Why isn’t he too scared? Is it courage? Is he a bad person?
No, he’s desperate to understand something.
About the world? 
No, about the world of his childhood. Just like Crewdson.

In 1997, Isabella Rossellini played Pallas Athena in a mini-series aired on NBC, May 18th. Of course Jeffrey is a very straightforward hero. He excavates and slays the beast.

What does one call those colonial houses, with the siding? Two stories, lining the streets of Dover. Back from some family trip, usually to visit family, my family back inside, in the kitchen and elsewhere, I sat in the car and listened to the engine cool, watched the signs of the fall. Pictured my family inside. My mom in the orange  incandescent light. The scene at thirty-one minutes makes my stomach ache.

2.

Edith Hamilton wrote Mythology, explaining that the Greeks put the gods in human form, drew humans in detail for the first time, and called them gods.

3.

Next month, December, I will fly into Logan Airport for business
at Cambridge, then drive down to Delaware, to see my mom and family.  I’ve watched this documentary three times and I am, each time,
astonished. Jeffrey says,

I’m seeing something that was always hidden.

Edith Hamilton calls Ovid out for impiety. He’s too playful. If Lynch is Virgil, is Tarantino Ovid? When Ben sings In Dreams at Pussy Heaven, Lynch is not Ovid, but Homer, singing hymns. It’s not ironic. It’s ceremony, ritual. Ben is donning Hercules’ Nemean lion pelt and playing the role. I asked a friend about her conscience, and she said that it’s a voice created by authority figures throughout her life. How strange. 

Inquiry, reasoning, and experimentation, each, are exploratory behaviors

What are these days where I can only stomach questions?  In other words, what causes them? I find myself asking these questions in a level pitch, without the elevation that marks inquiry. What effect does that have? Question after question in the melody of an incantation, what am I wandering off towards, what distant terrain?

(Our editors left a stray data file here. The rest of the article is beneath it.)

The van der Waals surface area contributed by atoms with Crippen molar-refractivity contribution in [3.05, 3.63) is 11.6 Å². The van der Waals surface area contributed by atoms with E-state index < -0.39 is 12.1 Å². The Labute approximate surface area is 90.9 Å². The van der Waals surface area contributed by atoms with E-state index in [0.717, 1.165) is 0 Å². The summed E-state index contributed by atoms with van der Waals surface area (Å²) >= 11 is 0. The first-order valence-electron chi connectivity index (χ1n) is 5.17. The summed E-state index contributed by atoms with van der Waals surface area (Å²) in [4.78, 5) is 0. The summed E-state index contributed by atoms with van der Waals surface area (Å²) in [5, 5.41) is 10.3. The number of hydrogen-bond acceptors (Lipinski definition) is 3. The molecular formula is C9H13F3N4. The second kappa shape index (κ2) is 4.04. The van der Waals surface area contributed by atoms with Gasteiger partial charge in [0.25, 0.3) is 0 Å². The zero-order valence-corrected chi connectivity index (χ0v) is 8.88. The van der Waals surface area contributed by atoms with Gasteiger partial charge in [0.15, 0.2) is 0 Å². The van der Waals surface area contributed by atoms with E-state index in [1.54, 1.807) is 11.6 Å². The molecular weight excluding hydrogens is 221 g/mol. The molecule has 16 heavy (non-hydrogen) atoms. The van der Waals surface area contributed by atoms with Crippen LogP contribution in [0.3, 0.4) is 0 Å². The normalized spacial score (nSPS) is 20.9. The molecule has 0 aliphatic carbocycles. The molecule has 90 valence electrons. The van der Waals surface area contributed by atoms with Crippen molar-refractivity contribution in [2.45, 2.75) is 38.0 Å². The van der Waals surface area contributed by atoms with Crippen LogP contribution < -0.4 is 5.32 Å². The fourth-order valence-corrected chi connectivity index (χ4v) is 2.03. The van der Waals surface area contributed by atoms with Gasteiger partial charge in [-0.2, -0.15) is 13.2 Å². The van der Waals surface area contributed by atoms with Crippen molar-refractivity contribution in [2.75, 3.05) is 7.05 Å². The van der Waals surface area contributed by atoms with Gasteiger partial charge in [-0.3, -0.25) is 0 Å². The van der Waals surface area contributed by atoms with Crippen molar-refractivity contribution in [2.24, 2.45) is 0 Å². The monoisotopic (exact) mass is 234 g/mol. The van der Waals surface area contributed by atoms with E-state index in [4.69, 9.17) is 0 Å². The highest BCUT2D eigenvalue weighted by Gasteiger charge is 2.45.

Inquiry, reasoning, and experimentation—each, are exploratory behaviors.

I was talking with a friend. We were close together, my hand on her waist.  What is that wonderful feeling? How can skin feel that way? I asked her how. She told me, “I dry-brush.”

Alone again, miles away. I imagine some experiment.

Prediction
If I work for one half-hour, this anxiety will wane.

Result
I don’t know, but now it’s mixed with something else. Some grim pride and affinity for the world.

Conclusion
It’s better to work through it?

Yes. Scale of one to five. 
Five being terrified, envisioning myself being stabbed or beaten, lacerated; one being tranquility. 

In the chase over shadowy mountains and wind-swept peaks she delights,

And what was the effect of placing that there? And what was my intention? Why do I have to go through so many iterations? I don’t mind the first question being wrong, but the eleventh is worse. But we learn. We inquire further.

I mean, five. Obviously. If you use that scale.

Sisyphus

Paul wrote to the Corinthians. Epistolary literature. Are we in Corinth? Camus wrote to us.

Heck, track 2

Lonesome

This track is about whale song. It opens and begins with them. The guitar is so rich. A spare but driving bass drum. Keyboards walking amiably along with chosen lyrics. Electric guitar recalling, for me, Lyle Lovett. From the first track, spare and elemental, this track is symphonic. 

Lonesome—
Lonesome—

Always lonesome—
I have heard your lonesome song.

Round the fire, come throw your hands up;